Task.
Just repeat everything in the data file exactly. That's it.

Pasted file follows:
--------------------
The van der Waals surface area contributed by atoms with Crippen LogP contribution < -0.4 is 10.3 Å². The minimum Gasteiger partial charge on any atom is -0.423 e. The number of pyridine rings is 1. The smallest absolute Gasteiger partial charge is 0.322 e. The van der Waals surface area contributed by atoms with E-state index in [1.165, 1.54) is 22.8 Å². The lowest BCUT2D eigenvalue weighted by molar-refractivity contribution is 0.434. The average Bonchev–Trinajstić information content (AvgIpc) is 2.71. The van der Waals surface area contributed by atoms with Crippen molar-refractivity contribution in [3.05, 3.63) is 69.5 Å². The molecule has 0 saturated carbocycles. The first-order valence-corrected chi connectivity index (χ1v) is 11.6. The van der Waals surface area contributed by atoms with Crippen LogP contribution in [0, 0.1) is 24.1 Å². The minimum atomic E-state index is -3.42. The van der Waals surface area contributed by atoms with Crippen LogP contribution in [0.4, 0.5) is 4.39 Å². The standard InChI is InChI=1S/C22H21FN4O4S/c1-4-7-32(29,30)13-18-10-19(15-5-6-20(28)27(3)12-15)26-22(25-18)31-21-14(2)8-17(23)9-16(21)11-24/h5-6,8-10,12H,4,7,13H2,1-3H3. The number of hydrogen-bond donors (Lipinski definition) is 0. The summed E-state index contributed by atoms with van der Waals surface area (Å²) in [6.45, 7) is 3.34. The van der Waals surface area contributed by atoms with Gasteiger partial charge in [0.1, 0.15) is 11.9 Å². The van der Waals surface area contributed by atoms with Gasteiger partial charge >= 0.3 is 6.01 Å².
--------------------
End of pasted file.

The van der Waals surface area contributed by atoms with Crippen LogP contribution < -0.4 is 10.3 Å². The minimum Gasteiger partial charge on any atom is -0.423 e. The number of pyridine rings is 1. The smallest absolute Gasteiger partial charge is 0.322 e. The van der Waals surface area contributed by atoms with E-state index in [1.165, 1.54) is 22.8 Å². The lowest BCUT2D eigenvalue weighted by molar-refractivity contribution is 0.434. The average Bonchev–Trinajstić information content (AvgIpc) is 2.71. The van der Waals surface area contributed by atoms with Crippen molar-refractivity contribution in [3.05, 3.63) is 69.5 Å². The molecule has 0 saturated carbocycles. The first-order valence-corrected chi connectivity index (χ1v) is 11.6. The van der Waals surface area contributed by atoms with Crippen LogP contribution in [0, 0.1) is 24.1 Å². The minimum atomic E-state index is -3.42. The van der Waals surface area contributed by atoms with Crippen LogP contribution in [0.4, 0.5) is 4.39 Å². The standard InChI is InChI=1S/C22H21FN4O4S/c1-4-7-32(29,30)13-18-10-19(15-5-6-20(28)27(3)12-15)26-22(25-18)31-21-14(2)8-17(23)9-16(21)11-24/h5-6,8-10,12H,4,7,13H2,1-3H3. The number of hydrogen-bond donors (Lipinski definition) is 0. The summed E-state index contributed by atoms with van der Waals surface area (Å²) in [6.45, 7) is 3.34. The van der Waals surface area contributed by atoms with Gasteiger partial charge in [0.1, 0.15) is 11.9 Å². The van der Waals surface area contributed by atoms with Gasteiger partial charge >= 0.3 is 6.01 Å².